DBAN isn’t enough for a business. It’s only designed for personal use as it doesn’t meet NIST 800-88, you do not have a certificate of destruction, and it doesn’t securely erase SSD. Even a small business owner shouldn’t rely on DBAN. It’s best to work with an ITAD professional.
For data destruction, erasing, wiping, and degaussing are options, but nothing is more effective than shredding e-waste. It’s the preferred option per the NIST 800-88 Guidelines that recommend “Clear, Purge, Destroy.”
Think of shredding as a giant paper shredder, only this shredder is designed to take electronics and shred them into small pieces. Glass, plastic, and metal components are sorted and put onto pallets for further processing. Here are just a few of the ways a shredded computer is used.
- Aluminum – Turned into aluminum foil or beverage and food cans
- Copper – Reused for copper piping and wiring and jewelry
- Glass – Crushed and mixed with asphalt for roads or ceramic tiles (leaded/CRT) or new sheets of glass (non-leaded)
- Plastic – Ground and mixed with asphalt to fill potholes or to make items like phone cases and computer parts
- Steel – Used to make metal framings in cars or construction beams
You may find there is still value in the devices you have. While a two-year-old computer is no longer valuable to your company, it could make a big difference to a low-income family or start-up. Recouping that value is important, so it’s best to work with an ITAD specialist with expertise in the government’s guidelines.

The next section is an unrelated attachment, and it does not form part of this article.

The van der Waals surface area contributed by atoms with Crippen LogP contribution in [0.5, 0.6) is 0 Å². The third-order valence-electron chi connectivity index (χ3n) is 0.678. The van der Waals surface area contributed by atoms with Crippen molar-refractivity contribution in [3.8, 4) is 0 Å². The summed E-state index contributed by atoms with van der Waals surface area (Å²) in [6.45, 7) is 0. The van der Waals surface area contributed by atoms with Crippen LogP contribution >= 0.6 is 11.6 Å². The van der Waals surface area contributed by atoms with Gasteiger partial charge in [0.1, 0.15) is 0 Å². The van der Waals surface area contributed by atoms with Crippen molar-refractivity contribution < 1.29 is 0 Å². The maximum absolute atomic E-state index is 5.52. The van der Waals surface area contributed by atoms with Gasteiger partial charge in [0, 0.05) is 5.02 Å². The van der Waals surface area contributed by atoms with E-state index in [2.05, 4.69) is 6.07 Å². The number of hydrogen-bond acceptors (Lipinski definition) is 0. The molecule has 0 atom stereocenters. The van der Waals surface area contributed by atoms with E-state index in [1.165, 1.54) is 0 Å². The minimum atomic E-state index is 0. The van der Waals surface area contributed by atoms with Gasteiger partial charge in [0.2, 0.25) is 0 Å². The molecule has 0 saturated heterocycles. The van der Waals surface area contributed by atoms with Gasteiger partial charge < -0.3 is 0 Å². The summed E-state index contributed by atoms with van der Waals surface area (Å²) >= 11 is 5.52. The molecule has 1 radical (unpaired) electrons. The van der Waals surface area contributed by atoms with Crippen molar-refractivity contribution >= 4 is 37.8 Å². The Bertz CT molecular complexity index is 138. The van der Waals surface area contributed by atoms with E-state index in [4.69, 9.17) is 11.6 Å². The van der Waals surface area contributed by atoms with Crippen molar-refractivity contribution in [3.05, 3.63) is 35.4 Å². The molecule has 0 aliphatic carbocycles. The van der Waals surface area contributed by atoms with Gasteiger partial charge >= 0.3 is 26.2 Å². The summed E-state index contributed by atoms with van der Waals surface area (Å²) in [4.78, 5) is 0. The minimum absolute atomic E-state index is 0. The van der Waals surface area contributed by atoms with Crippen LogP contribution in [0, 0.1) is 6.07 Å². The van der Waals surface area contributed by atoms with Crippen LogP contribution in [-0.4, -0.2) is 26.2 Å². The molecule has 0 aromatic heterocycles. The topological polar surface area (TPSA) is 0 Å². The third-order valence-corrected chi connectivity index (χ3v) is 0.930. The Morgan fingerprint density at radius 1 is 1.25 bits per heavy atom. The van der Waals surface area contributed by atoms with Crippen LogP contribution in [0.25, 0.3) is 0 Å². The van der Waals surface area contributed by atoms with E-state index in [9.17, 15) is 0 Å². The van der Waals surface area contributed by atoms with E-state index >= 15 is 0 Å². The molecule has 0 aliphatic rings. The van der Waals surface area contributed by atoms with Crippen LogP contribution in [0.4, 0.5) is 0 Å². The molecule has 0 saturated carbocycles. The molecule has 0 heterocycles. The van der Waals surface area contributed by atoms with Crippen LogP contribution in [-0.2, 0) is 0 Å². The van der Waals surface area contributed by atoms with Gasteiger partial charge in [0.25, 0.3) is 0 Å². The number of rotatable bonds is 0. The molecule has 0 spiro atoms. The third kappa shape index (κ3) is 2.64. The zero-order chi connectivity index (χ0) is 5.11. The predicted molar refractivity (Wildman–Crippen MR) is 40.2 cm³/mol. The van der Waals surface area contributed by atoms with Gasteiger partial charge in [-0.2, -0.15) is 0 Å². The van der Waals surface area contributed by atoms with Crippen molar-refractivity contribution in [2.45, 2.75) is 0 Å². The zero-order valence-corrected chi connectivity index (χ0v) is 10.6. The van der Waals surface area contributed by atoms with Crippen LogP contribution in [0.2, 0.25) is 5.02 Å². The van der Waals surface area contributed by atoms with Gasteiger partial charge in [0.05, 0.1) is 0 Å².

When you work with an expert, you’ll have a certificate proving data destruction measures were followed. It can provide you with peace of mind that you did everything right. Make sure the expert you chose is an NAID-certified ITAD provider. You also want an e-Stewards certified company.
With e-Stewards you have the assurance that the ITAD vendor does not ship outside of the U.S. for processing. The standard was created by the Basel Action Network to prevent e-waste from going to poor countries for processing.
ERI has facilities across the U.S., and is not only NAID certified, but also R2, e-Stewards, AICPA SOC 2, and ISO 9001, 14001, and 45001. With facilities in every region, your e-waste is shipped securely to the nearest facility. Plus, we can come to your business and destroy data before it even leaves your location. We offer multiple levels of data destruction.
- NIST 800-88 Rev1 Standard Data Destruction – Suitable for most businesses and organizations
- Enhanced data destruction – Provides TSA-certified drivers, lock boxes, and video verification
- High security/observed data destruction – Clients escort their e-waste into the facility and all devices are processed by high-security staff
- On-site data destruction and shredding – Data shredding or data destruction services are completed at your plant or building
- Demilitarization services – The highest possible level for government agencies and contractors with a government agency representative escorting the devices into the facility and personally witnessing the data destruction
Our Optech portal provides real-time tracking of your e-waste, so you always know exactly where things are and what stage of processing your devices are at. Talk to us about your e-waste recycling and data destruction needs and we’ll help you recover any value and make sure data is destroyed properly.